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Re: Change Proposal for Issue 194

From: John Foliot <john@foliot.ca>
Date: Wed, 23 May 2012 21:22:30 -0700
Message-ID: <b4aeyib6wew79tbjhy7jxnyr.1337810767027@email.android.com>
To: Silvia Pfeiffer <silviapfeiffer1@gmail.com>
Cc: Benjamin Hawkes-Lewis <bhawkeslewis@googlemail.com>, Charles McCathieNevile <chaals@opera.com>, HTML Accessibility Task Force <public-html-a11y@w3.org>
>>> This is exactly the problem Sylvia refers to above. 
>> I don't think so.
> It actually was. :-) But I leave this discussion to Charles and John, who are much more knowledgeable about hiding content than I am.


> > ... this distinction is 
> part of why I've occupied a controversialist position with respect to 
> references into @hidden. 
> > I do not believe it's good practice for publishers to hide transcript links.

Ben, like it or not, there are numerous ways to hide content from sighted users available to web authors today. Some are fairly good (but not perfect) in terms of usability for all users, and some are less so, and some are just plain stupid. It's not that hard to find examples in all 3 categories, and while you may feel that taking the stand "never hide things" is controversial (it isn't), it is neither practical, nor enforceable, and so it suffers a fatal flaw: not everyone agrees with you, and techniques (bad and less bad) exist today.

One of the goals here is to recognize all author perspectives, and one of the key aspects of this CP is that @transcript would present a "selection" switch in the chrome of the media player: likely a button or drop-down menu, but designers are free to experiment, and given how many scripted controls we're already seeing for native video, I expect that controls supporting transcript acquisition will surface very quickly with the introduction of @transcript. So now we will be able to "hide" the acquisition mechanism in plain site; it'll be in the controls (perhaps right beside the CC button).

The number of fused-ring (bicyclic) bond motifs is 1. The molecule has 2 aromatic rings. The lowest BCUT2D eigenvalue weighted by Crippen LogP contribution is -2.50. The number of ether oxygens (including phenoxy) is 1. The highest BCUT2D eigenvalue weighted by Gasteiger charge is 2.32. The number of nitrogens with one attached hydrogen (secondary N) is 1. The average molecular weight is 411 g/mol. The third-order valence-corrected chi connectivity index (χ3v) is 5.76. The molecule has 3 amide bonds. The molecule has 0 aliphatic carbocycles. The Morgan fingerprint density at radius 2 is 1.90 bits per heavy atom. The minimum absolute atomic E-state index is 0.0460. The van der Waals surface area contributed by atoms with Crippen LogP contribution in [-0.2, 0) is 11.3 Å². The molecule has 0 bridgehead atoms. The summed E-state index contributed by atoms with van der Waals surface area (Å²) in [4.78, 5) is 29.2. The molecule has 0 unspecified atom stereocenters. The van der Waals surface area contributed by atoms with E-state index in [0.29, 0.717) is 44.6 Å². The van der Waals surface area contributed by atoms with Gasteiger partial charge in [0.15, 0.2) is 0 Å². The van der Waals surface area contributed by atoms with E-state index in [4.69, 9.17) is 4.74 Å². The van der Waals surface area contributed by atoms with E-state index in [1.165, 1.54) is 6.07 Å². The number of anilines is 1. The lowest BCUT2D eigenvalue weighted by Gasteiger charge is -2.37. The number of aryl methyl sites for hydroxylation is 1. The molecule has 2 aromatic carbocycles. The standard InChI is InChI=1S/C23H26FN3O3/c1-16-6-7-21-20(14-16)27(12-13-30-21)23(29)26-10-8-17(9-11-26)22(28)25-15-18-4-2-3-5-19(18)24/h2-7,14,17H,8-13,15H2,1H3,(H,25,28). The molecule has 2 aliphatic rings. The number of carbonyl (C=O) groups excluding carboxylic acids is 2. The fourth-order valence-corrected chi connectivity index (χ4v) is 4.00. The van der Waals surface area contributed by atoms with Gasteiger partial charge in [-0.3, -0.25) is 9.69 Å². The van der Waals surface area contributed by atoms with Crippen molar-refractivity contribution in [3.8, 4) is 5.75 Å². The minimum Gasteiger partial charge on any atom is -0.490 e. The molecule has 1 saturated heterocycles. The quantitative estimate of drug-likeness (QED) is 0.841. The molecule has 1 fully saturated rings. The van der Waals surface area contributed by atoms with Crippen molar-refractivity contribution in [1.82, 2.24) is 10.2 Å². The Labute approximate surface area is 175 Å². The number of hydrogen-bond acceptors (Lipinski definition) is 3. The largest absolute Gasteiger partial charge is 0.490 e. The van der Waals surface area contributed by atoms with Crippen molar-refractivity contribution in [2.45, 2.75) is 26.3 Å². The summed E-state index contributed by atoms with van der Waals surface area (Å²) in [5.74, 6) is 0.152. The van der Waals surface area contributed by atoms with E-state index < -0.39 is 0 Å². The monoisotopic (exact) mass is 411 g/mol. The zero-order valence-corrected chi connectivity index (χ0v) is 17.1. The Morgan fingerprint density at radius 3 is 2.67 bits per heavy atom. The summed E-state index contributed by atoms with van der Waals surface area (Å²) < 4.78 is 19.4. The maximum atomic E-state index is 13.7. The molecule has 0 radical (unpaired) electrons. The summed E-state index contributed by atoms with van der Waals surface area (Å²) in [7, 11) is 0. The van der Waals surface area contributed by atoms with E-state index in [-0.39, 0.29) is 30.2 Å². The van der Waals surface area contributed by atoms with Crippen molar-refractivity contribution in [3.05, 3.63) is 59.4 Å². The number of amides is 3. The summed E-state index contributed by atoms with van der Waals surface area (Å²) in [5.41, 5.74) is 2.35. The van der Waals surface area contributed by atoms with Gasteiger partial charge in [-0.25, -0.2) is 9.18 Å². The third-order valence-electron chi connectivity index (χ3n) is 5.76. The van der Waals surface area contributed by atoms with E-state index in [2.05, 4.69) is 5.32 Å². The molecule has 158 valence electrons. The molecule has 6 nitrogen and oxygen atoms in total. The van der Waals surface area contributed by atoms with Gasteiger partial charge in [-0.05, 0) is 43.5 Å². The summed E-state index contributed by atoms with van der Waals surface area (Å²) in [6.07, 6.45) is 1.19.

Further, with this pattern if you wanted to show a text link on screen you could with a bit of scripting - it would be a progressive enhancement on the "native" behavior of being a 'button'. So here you get to have your Benjamin cake and eat it to - this is far simpler than going in the other direction.

>> <video src="whatever"><a href="whatever">Video</a></video> > 
>> <transcript src=""> does not.

So you are concerned with backward comparability? Would this calm your concerns?

     <transcript src="whatever" id="tr1"><a href="whatever">Transcript</a></transcript> 

...essentially a re-use of the <video> pattern: simple, obvious, easy to both author and explain - the link is the fallback when <transcript> isn't supported. The IDREF association still goes to the <transcript> container: in supporting browsers it then would load the transcript inside the container on the 'button' click. For non-supporting browsers, the <transcript> element degrades to a non-semantic <div>, and/but the button click moves focus to that 'div', and the next focus able item is the anchor link.

The one thing I think that will gain little support is the one which suggests that access to a transcript can ONLY be achieved by using <a href="">transcript</a>: d links failed a decade ago, when design esthetics still tolerated java applets and spinning mailboxes, and will surely meet equal resistance today. (Arguments that this is what we are getting today carry little water, as most videos DON'T have transcripts - perhaps because linking them via text links is ugly...)

Received on Thursday, 24 May 2012 04:23:06 UTC

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